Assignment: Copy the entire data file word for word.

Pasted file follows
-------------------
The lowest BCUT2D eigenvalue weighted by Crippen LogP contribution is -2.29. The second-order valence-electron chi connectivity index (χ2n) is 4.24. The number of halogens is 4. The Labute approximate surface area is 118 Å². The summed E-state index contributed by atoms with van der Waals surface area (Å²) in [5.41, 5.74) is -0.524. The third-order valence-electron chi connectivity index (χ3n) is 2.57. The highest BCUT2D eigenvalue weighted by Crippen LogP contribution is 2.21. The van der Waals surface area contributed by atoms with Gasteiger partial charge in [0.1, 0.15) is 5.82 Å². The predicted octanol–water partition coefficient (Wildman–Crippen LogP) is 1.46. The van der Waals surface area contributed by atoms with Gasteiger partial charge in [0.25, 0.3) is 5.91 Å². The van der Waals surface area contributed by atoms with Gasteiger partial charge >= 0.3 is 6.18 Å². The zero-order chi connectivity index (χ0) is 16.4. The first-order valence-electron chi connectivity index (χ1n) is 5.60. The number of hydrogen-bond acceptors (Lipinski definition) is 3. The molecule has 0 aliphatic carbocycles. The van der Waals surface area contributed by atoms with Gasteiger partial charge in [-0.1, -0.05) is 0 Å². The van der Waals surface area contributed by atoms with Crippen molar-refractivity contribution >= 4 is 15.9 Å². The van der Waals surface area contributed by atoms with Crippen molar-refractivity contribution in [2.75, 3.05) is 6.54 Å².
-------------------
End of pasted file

The lowest BCUT2D eigenvalue weighted by Crippen LogP contribution is -2.29. The second-order valence-electron chi connectivity index (χ2n) is 4.24. The number of halogens is 4. The Labute approximate surface area is 118 Å². The summed E-state index contributed by atoms with van der Waals surface area (Å²) in [5.41, 5.74) is -0.524. The third-order valence-electron chi connectivity index (χ3n) is 2.57. The highest BCUT2D eigenvalue weighted by Crippen LogP contribution is 2.21. The van der Waals surface area contributed by atoms with Gasteiger partial charge in [0.1, 0.15) is 5.82 Å². The predicted octanol–water partition coefficient (Wildman–Crippen LogP) is 1.46. The van der Waals surface area contributed by atoms with Gasteiger partial charge in [0.25, 0.3) is 5.91 Å². The van der Waals surface area contributed by atoms with Gasteiger partial charge >= 0.3 is 6.18 Å². The zero-order chi connectivity index (χ0) is 16.4. The first-order valence-electron chi connectivity index (χ1n) is 5.60. The number of hydrogen-bond acceptors (Lipinski definition) is 3. The molecule has 0 aliphatic carbocycles. The van der Waals surface area contributed by atoms with Gasteiger partial charge in [-0.1, -0.05) is 0 Å². The van der Waals surface area contributed by atoms with Crippen molar-refractivity contribution >= 4 is 15.9 Å². The van der Waals surface area contributed by atoms with Crippen molar-refractivity contribution in [2.75, 3.05) is 6.54 Å².